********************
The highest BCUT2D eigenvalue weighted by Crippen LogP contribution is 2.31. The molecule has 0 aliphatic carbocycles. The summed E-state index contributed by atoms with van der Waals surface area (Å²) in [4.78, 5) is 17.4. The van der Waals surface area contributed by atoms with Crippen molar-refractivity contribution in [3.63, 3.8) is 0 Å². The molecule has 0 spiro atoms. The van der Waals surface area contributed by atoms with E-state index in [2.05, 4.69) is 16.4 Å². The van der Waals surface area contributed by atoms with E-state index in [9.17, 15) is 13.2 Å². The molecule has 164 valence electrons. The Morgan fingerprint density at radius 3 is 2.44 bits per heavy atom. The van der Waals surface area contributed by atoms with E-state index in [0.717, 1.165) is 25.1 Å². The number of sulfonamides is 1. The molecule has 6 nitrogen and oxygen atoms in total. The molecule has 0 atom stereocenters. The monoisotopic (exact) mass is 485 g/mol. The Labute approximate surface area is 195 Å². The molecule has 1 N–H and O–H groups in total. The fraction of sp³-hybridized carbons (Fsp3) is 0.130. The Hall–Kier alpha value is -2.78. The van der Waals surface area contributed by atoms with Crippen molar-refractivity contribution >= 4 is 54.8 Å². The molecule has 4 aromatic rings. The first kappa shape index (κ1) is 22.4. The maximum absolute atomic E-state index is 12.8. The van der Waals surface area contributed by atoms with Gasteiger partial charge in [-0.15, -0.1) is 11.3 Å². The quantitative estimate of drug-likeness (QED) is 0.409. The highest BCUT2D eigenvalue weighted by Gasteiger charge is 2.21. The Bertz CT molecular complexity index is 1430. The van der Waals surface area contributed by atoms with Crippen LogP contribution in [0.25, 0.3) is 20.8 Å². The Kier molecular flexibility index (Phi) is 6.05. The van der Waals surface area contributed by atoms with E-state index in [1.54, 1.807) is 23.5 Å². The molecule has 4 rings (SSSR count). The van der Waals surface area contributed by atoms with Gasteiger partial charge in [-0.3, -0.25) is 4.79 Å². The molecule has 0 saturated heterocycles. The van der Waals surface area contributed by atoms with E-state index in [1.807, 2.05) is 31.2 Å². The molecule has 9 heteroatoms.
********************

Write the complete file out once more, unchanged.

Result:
The highest BCUT2D eigenvalue weighted by Crippen LogP contribution is 2.31. The molecule has 0 aliphatic carbocycles. The summed E-state index contributed by atoms with van der Waals surface area (Å²) in [4.78, 5) is 17.4. The van der Waals surface area contributed by atoms with Crippen molar-refractivity contribution in [3.63, 3.8) is 0 Å². The molecule has 0 spiro atoms. The van der Waals surface area contributed by atoms with E-state index in [2.05, 4.69) is 16.4 Å². The van der Waals surface area contributed by atoms with E-state index in [9.17, 15) is 13.2 Å². The molecule has 164 valence electrons. The Morgan fingerprint density at radius 3 is 2.44 bits per heavy atom. The van der Waals surface area contributed by atoms with E-state index in [0.717, 1.165) is 25.1 Å². The number of sulfonamides is 1. The molecule has 6 nitrogen and oxygen atoms in total. The molecule has 0 atom stereocenters. The monoisotopic (exact) mass is 485 g/mol. The Labute approximate surface area is 195 Å². The molecule has 1 N–H and O–H groups in total. The fraction of sp³-hybridized carbons (Fsp3) is 0.130. The Hall–Kier alpha value is -2.78. The van der Waals surface area contributed by atoms with Crippen molar-refractivity contribution >= 4 is 54.8 Å². The molecule has 4 aromatic rings. The first kappa shape index (κ1) is 22.4. The maximum absolute atomic E-state index is 12.8. The van der Waals surface area contributed by atoms with Gasteiger partial charge in [-0.15, -0.1) is 11.3 Å². The quantitative estimate of drug-likeness (QED) is 0.409. The highest BCUT2D eigenvalue weighted by Gasteiger charge is 2.21. The Bertz CT molecular complexity index is 1430. The van der Waals surface area contributed by atoms with Crippen LogP contribution in [0.25, 0.3) is 20.8 Å². The Kier molecular flexibility index (Phi) is 6.05. The van der Waals surface area contributed by atoms with E-state index in [1.54, 1.807) is 23.5 Å². The molecule has 4 rings (SSSR count). The van der Waals surface area contributed by atoms with Gasteiger partial charge in [-0.3, -0.25) is 4.79 Å². The molecule has 0 saturated heterocycles. The van der Waals surface area contributed by atoms with E-state index in [1.807, 2.05) is 31.2 Å². The molecule has 9 heteroatoms.